The debate on which mouth care mechanism to use in handling patients undergoing ventilation in the intensive care unit is a rather heated one. However, different mechanisms have different impacts on the health of a patient, thus making it easy to come up with the ideal solution. Instead of using oral chlorhexidine, some people might prefer to use povidone-iodine. The agent is ideal for drying up the mucous, which prevents VAP infections. However, unlike chlorhexidine, iodine dries the mouth too much making it hard to breathe, which may further cause air pipe fractures. As a result, iodine cannot be used for a long time, thus reducing its effectiveness in mouth care. On the other hand, a nurse can choose to use a normal toothbrush rather than a sponge to clean the patient’s mouth (Balamuruga, Kanimozhi & Kumari, 2012). The use of a normal toothbrush limits the cleaning process. Failure to clean these parts of the mouth raises chances of plaque development. Other traditional mouth cleaning techniques employ the use of normal tap water rather than the chemical agents to clean the mouth. As much as water is useful in keeping the mouth wet, tap water has many microorganisms that increase the chance of VAP infections. In general, while the use of the new mouth care processes reduces VAP risks by 80%, the use of traditional approaches reduces the risks by 25%
Significance and the Outcome of the Interventions
VAP is a preventable condition yet a major concern in healthcare today. The government intends to withdraw its funding on VAP infections. People are quite knowledgeable today, and there is plenty of information to help both patients and practitioners to uphold healthy practices. The proposal puts hospitals in a precarious situation because they will have to incur all the costs arising from VAP infections. Research indicates that VAP is the most costly condition to handle among the hospital-related infections. For this reason, the vitality of the use of mouth care practices to reduce VAP infections in the current world is indisputable (Snyders, Khondowe & Bell, 2011).
The use of mouth care reduces VAP infections considerably. The first and the most important outcome of this course of action is a reduction in VAP related mortality rates. The condition is a major cause of death for people in the ICU. Secondly, the intervention will help reduce the costs that hospital experience in the treatment of VAP. The third outcome of the intervention is the improvement and betterment of quality care in ICU departments. Fourthly, the intervention provides an ideal avenue for Professional Cooperation as nurses and other therapists work together to improve the health condition of the ICU patients.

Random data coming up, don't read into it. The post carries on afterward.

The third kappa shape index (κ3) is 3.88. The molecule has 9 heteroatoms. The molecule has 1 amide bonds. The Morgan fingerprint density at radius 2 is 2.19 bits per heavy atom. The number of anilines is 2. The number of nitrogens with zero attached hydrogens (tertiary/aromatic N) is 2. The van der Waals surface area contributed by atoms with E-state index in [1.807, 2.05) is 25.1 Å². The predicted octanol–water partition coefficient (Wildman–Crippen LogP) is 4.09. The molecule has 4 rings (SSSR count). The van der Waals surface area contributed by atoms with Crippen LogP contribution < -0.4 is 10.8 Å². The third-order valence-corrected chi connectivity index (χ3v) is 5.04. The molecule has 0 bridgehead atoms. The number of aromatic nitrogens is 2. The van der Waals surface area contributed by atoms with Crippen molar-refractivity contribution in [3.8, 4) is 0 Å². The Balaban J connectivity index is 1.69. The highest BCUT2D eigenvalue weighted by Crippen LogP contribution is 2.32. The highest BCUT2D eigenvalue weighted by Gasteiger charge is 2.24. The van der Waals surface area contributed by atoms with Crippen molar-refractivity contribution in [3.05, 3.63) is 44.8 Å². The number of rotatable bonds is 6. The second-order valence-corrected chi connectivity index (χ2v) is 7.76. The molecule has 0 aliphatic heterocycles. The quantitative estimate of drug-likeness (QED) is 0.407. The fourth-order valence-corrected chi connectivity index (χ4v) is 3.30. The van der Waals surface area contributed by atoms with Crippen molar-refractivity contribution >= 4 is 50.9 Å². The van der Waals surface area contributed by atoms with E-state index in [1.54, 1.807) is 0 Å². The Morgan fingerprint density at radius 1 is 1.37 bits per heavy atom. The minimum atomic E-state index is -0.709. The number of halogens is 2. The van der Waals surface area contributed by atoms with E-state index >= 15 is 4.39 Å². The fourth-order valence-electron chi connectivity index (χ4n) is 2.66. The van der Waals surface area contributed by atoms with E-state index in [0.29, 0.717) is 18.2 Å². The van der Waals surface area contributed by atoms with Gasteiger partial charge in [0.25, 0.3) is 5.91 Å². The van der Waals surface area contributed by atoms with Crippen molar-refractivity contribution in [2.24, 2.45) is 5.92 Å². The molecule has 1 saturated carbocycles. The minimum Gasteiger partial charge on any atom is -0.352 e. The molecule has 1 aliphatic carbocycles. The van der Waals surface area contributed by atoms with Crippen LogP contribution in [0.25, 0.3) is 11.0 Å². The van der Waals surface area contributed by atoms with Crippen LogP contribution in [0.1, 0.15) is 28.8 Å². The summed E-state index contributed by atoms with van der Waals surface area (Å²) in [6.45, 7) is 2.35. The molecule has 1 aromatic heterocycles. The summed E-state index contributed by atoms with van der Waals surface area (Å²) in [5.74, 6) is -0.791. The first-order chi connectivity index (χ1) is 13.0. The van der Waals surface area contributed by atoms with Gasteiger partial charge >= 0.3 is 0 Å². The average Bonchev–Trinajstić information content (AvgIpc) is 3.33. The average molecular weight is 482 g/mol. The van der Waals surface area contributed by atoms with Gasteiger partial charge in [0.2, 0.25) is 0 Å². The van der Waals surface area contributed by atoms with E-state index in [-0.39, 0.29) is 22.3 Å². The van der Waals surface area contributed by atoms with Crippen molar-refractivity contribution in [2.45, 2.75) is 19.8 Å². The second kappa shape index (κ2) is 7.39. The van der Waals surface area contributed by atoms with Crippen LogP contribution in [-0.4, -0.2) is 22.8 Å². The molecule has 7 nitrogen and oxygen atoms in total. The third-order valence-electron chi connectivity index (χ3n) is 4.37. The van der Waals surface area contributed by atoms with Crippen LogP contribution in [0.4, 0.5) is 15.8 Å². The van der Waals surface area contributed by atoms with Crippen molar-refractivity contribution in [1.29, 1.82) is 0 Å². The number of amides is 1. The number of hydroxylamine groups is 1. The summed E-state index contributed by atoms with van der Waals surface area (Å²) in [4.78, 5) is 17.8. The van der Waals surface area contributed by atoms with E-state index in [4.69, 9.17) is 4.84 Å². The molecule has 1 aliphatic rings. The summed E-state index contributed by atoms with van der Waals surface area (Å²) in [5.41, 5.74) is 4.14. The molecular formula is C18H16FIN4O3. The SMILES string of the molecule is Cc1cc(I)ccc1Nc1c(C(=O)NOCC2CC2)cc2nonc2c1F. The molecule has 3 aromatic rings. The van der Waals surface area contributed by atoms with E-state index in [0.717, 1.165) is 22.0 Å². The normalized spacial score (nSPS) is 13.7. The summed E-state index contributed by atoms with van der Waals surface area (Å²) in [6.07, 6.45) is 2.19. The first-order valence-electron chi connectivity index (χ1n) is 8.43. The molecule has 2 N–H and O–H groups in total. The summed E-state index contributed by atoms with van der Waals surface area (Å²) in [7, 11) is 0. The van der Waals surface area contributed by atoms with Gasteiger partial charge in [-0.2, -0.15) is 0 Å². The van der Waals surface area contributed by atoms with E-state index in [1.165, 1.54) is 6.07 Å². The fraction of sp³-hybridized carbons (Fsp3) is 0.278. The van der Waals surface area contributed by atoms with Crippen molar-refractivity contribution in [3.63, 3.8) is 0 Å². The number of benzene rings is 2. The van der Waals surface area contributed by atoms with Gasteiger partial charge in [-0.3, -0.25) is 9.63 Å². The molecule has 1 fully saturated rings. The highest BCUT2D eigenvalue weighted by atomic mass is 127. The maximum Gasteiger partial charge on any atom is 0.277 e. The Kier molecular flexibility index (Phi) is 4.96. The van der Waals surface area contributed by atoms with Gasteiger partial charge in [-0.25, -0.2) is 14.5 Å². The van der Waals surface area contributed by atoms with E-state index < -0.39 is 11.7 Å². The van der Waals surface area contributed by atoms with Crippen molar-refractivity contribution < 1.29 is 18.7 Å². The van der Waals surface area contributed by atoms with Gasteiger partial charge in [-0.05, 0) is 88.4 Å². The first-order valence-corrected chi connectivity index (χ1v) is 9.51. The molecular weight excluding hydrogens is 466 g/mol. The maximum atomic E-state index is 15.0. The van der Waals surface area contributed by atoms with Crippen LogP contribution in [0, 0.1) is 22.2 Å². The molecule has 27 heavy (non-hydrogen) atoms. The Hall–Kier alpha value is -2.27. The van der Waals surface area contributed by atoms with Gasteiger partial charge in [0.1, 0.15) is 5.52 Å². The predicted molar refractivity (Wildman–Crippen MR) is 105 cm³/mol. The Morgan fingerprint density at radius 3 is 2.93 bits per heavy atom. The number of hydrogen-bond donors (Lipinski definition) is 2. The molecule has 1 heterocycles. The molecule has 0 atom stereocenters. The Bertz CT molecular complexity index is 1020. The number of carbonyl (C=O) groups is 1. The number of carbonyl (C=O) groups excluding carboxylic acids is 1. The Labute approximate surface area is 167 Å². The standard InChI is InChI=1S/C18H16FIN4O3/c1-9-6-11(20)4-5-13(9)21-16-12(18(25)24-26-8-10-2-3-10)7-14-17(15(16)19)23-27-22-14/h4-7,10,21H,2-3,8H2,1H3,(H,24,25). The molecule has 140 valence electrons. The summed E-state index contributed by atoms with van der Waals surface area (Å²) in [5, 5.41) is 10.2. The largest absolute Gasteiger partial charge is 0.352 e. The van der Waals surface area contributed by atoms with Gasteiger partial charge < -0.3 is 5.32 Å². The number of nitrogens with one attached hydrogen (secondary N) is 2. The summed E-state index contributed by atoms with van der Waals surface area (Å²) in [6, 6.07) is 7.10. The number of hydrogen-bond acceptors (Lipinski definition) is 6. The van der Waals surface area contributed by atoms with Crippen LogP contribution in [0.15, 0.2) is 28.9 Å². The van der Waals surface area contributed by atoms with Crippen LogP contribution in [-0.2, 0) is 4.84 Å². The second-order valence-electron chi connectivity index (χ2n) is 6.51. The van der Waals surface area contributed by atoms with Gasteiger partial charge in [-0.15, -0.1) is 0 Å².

In conclusion, VAP is a dangerous condition, mostly affecting patients undergoing mechanical ventilation in ICU. Health personnel have come up with various ways to reduce VAP infections, some of which have proven successful. One of the most effective techniques is the use of ventilator bundles coined by the CDC. The bundle has various techniques that nurses can use in handling ventilated patients. However, the use of mouth care to reduce VAP is rarely practiced (Sedwick et al., 2012). Evidence-based research indicates that mouth care of ventilated patients has a significant impact on VAP; therefore, nurses must employ this technique in ICU patient care.
Atay, S. & Karabacak, U. (2014). Oral care in patients on mechanical ventilation in the intensive care unit: a literature review. International Journal of research in medical science, 2 (3), 8222-829.
Balamuruga, E., Kanimozhi, A. & Kumari, G. (2012). Effectiveness of chlorhexidine oral decontamination in reducing the incidence of ventilator-associated pneumonia: A Meta-analysis. BJMP, 5 (1), 1-5.
Par, M., Badovinac, A. & Plancak, D. (2014). Oral hygiene is an important factor for prevention of ventilator-associated pneumonia. Acta Clin Croat, 53 (1), 72-79.
Sedwick, M., Lance-Smith, M., Reeder, S. & Nardi, J. (2012). Using evidence-based practice to prevent ventilator-associated pneumonia. Critical care nurse, 32 (4), 41-53.
Snyders, O., Khondowe, O. & Bell, J. (2011). Oral chlorhexidine in the prevention of ventilator-associated pneumonia in critically ill adults in the ICU: a systematic review. SAJCC, 27 (2), 48-56.